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Dance Competitions: The Specificity of Dance Training

Dance Science

The General vs The Specific

To many this may seem obvious, in order to have healthy young Dancers we must educate our young Dancers in longevity as well as the flashy tricks and flourishes we see in 21st Century Ballet.  

In an article published yesterday from The Royal Ballet School, the question was posed as to whether current Ballet competition culture is putting young Dancers at risk? with a huge shift towards technical and physical attributes rather than artistry. This article maybe poignant to some, having seen many high profile young "competition" Dancers leave the art form at a young age to pursue a different career.

The Royal Ballet School

At Science in Dance, we feel there is a balance. There will forever be competition in Dance. Lets face it, It is "competitive" to get a job in Ballet. But the definition of competition is important. And at a young age, the highs and lows of competition should not be prioritised beyond the artistry, development and wellbeing of the person who chooses to take up Dance because of the joy it gives them. 

The work, for example, that Safe in Dance International to educate Dancers and Teachers in best Dance Practise is a crucial aspect to enriching the experience of young people in Dance. 

So... whats our point?

How does this fit in to health and wellness and my favourite topic of Strength and Conditioning?

A frequent request from young Dancers when enlisting our services is... "Can we make my leg go higher? Can we get my split leap working so I can do it repeatedly?" 

This requires an element of specifics... For example... Dance is a skill based discipline and very skilful Dancers with high technical can often lack the general foundations that would allow them to do the skills repeatedly. As we know that fatigue is a big factor in the occurrence of injuries and injuries in Dance often occur when highly technical skills are asked to be repeated without the pre-requisite strength.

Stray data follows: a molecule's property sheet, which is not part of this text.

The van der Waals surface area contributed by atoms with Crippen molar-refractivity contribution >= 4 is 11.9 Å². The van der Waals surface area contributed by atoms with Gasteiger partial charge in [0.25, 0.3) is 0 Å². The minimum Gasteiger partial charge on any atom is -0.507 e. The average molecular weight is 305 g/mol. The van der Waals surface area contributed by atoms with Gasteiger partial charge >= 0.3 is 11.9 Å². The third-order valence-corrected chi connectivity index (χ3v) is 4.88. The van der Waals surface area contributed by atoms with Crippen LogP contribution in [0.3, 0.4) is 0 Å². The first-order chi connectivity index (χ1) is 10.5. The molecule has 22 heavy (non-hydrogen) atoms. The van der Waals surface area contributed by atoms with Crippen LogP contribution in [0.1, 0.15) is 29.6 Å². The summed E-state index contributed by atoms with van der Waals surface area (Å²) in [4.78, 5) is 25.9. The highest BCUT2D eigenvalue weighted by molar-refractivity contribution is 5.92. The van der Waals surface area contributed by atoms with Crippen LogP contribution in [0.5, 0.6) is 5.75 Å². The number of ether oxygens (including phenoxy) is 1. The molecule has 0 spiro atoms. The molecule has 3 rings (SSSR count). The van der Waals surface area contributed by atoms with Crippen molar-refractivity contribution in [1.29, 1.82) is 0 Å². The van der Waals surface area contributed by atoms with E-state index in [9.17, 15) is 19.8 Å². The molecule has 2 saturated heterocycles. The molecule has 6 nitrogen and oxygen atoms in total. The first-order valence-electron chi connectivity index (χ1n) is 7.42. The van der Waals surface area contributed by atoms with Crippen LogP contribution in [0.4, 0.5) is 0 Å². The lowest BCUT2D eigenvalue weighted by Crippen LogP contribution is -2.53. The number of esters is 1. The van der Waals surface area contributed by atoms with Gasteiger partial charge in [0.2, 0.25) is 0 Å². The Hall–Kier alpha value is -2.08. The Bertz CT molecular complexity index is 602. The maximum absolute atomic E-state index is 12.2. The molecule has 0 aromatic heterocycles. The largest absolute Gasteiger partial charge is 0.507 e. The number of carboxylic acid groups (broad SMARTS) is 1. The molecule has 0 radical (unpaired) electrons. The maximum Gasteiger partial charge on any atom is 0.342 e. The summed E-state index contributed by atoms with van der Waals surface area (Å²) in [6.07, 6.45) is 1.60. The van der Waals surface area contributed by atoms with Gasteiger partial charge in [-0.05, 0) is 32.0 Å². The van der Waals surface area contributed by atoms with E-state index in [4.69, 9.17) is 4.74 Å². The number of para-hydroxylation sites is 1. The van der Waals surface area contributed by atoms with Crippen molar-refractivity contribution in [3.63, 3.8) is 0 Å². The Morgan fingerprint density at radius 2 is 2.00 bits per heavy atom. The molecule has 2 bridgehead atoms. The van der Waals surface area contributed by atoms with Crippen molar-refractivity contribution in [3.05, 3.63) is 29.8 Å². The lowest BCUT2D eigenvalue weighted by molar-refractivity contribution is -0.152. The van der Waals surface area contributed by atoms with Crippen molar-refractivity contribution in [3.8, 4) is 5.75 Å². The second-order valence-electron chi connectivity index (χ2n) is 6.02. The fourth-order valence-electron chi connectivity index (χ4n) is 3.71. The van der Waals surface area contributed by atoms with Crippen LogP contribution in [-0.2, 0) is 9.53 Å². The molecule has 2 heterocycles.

So... If we emphasise competition (specific) prep from a young age without building technical foundations and basic strength and fitness characteristics then we may be placing a Dancer at risk of injury, burnout, long-term pathological issues?

I will also fight the corner of specificity. Dance Training is specific and necessary from Dance skill development. Similarly, targeted skill specific practise is necessary to ingrain quality Dance performance. If you want to get better at driving a car... Drive a Car. If you want to get better at writing... Write. If you want to get better at jumping... you have to jump... You get the idea. If you want to be a better Dancer... You must Practise. 

However, as fatigue sets in, that skill and practise can break down, placing the Dancer at risk of injury. This is an potential scenario that happens in repeated competition prep where there has been a lack of attention to paid to the GENERAL preparation and welfare of the Dancer due to the Specific Prep taking up too much time. So there is a balance to be found. 

From a physiological stand point, if young Dancers are to take part in competitions then a large degree of emphasis should be placed upon artistry and general preparation over including elements of Dance Skill that are not age-appropriate. 

KS Dance

I am pleased to see so many young Dancers that we work with at KS Dance embracing their general preparation, artistry and overall education prior to emphasising specifics. We must encourage this and strive for well-being over competition success.

Here are some examples of General preparation for robustness and health as well as some safe skill specific preparation.

Melissa Hughes

Suzie Murphy

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